A proposed extension to the Freedom of Information Act would see leisure trusts, which increasingly run arts services, returned to “direct public scrutiny”.
The Information Commissioner (ICO) has challenged parliament to take “urgent action” to close a loophole in transparency laws that is allowing some local authority-funded arts services to be exempt from public requests about internal communications and financial activity.
The ICO says it is necessary to expand the remit of the Freedom of Information Act to cover a range of private companies and contractors to which it currently does not apply, such as social enterprises, charities, and self-regulatory bodies.
This would include leisure trusts, which increasingly deliver sports and arts facilities on behalf of the council – sometimes using council money.
The proposals, made in an ICO report to Parliament, have been prompted by the difficulties of accessing information on social housing in the wake of the Grenfell fire tragedy from local authorities in Kensington and Chelsea, which had outsourced management to a housing association.
Current FOI rules provide access to “any recorded information” held by public authorities in England, Wales and Northern Ireland, but not all charities that receive grants and not all private sector organisations performing public functions.
The ICO says the legal form of a company is one type of organisation used to deliver services that can lead to important information being “beyond the direct reach of the law”.
It gives the example of Warrington Borough Council, which has set up a charitable trust (Culture Warrington) and a Community Interest Company (LiveWire) to deliver its arts, library and leisure centres. Although LiveWire is contracted by the council, and does not have shareholders, capital or assets, it is exempt from current legislation because council members make up just 20% of total votes.
“One unintended consequence of innovation in public service delivery is that some models have been removed from direct public scrutiny,” the report comments. “The implications for accessing information are significant, so there should be a commensurate level of consideration given to ensuring that access to information rights are not lost when new bodies are created, whatever their model, legal form or status.”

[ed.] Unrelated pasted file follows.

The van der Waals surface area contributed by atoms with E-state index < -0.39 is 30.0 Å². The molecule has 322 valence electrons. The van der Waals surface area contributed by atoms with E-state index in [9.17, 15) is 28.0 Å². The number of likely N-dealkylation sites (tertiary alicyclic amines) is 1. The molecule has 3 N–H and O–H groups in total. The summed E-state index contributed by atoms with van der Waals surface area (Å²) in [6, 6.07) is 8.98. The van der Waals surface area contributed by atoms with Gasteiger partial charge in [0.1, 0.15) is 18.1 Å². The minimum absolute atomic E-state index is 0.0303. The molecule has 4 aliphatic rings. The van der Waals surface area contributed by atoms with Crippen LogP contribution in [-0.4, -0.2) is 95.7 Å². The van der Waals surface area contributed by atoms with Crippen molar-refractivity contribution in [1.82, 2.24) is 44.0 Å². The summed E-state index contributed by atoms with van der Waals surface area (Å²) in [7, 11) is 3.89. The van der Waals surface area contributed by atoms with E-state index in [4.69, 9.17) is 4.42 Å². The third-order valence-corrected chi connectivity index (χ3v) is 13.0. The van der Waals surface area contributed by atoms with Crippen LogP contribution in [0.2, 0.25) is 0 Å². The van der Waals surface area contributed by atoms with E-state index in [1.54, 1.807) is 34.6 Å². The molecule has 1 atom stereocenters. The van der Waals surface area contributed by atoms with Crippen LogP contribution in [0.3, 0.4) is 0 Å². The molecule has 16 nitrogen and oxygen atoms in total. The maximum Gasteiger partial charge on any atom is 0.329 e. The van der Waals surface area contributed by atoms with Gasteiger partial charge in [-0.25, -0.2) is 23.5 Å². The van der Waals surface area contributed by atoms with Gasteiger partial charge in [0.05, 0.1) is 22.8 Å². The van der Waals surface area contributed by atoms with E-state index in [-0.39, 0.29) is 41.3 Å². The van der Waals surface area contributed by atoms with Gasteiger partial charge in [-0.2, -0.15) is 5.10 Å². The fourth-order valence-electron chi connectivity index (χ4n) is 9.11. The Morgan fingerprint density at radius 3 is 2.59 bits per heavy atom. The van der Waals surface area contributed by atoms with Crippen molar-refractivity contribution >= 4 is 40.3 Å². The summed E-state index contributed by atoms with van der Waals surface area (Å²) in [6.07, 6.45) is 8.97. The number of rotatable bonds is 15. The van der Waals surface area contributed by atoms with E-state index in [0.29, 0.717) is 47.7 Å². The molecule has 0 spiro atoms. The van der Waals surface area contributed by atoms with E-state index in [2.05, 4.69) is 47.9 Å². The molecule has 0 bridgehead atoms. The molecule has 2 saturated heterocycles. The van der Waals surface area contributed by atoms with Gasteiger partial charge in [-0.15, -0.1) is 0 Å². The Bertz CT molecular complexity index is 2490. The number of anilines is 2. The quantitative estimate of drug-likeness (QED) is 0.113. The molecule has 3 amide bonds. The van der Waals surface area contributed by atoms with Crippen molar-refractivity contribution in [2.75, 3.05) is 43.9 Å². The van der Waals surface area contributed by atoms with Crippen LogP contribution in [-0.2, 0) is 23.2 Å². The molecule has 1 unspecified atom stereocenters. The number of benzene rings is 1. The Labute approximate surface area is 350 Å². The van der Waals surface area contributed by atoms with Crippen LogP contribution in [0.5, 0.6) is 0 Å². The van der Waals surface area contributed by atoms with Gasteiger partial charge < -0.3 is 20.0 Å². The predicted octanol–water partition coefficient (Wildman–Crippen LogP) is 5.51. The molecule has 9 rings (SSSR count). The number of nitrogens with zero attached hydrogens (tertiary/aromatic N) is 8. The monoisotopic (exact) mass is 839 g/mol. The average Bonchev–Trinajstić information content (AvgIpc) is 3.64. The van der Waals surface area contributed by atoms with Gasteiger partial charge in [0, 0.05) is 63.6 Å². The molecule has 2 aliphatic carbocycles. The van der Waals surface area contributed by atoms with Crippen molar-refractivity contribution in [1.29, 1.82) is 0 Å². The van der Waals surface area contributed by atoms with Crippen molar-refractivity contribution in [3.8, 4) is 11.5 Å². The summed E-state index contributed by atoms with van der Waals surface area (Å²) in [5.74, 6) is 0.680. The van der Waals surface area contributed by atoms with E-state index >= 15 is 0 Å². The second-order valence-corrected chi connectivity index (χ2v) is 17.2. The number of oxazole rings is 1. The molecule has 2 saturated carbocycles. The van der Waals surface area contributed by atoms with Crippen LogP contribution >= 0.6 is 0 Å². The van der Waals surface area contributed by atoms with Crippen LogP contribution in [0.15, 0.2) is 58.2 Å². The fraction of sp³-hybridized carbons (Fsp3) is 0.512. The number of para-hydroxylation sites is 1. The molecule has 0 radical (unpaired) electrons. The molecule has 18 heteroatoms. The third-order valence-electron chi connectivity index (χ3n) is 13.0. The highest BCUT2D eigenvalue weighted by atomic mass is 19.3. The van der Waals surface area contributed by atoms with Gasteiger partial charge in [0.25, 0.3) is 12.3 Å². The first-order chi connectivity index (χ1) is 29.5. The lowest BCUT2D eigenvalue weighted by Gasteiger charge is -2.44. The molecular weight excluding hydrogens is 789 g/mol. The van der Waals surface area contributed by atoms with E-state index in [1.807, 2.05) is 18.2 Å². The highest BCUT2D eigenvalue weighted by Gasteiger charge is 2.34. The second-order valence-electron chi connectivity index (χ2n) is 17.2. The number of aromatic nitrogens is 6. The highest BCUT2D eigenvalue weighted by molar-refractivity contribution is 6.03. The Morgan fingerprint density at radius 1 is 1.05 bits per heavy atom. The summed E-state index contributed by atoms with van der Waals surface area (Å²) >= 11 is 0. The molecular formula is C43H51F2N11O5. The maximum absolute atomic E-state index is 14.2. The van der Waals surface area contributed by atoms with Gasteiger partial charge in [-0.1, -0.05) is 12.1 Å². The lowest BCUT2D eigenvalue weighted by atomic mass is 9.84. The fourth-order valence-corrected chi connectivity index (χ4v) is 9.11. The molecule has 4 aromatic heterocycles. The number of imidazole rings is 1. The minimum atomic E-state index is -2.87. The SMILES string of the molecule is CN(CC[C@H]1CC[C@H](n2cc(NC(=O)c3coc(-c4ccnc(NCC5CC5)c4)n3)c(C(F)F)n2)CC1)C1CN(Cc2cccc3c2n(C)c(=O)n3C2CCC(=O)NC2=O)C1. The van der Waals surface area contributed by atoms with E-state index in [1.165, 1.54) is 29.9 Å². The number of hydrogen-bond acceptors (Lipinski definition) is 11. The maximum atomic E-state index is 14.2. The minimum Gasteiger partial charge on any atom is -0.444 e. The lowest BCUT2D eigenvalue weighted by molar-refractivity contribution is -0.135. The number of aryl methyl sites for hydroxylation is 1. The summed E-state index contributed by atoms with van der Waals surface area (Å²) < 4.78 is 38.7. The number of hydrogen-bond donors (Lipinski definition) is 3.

The report says that as the arts and leisure sector is “service-dominated”, it’s likely to be of great priority to the ICO. It also suggests that many of the tenders for activities of over £100k set out on Government website Contracts Finder – frequently used by Arts Council England – are “likely” to be for providing public services and would therefore be covered by the expanded FOI rules.
The most recent data from the LeisureDB finds 44% of public leisure services are run by trusts. Cate Atwater, Chief Executive of advocacy body Community Leisure UK, added that around a quarter of her organisation’s trust membership across England and Wales run arts and culture services.
Atwater said that given the increasing cost of social care and stagnating council budgets, the number of such trusts across the country is likely to increase. “When an organisation is in a charitable model it has the ability to cross-subsidise,” she told AP. “They benefit from having ring-fenced funding, rather than sharing their funding with other services.
“Such organisations can apply for social investment funding, grant funding, and in a trust setting have the agility to make decisions effectively and quickly.”
She added a belief that trusts, some of which are already subject to FOI laws, would welcome proposed changes to the law. “Trusts are transparent by their very nature so they would be supportive and involved with FOI requests. The vast majority work closely with their local authority partner so would work towards any new transparency requirements.”
The ICO says there is an “urgent need for Parliament to debate these issues and consider the evidence for reform”.
The Commissioner says it would welcome a Parliamentary Inquiry from a Select Committee into the issues it raises, and has submitted its report to the Public Accounts Committee and the Public Administration and Public Affairs Committee.
But law firm Bates Wells Braithwaite (BWB), in a communique on the proposed changes, notes that the proposal for legislative reform comes at a time when parliament is “under pressure” and it “remains to be seen whether there is any political appetite in relation to this proposal”.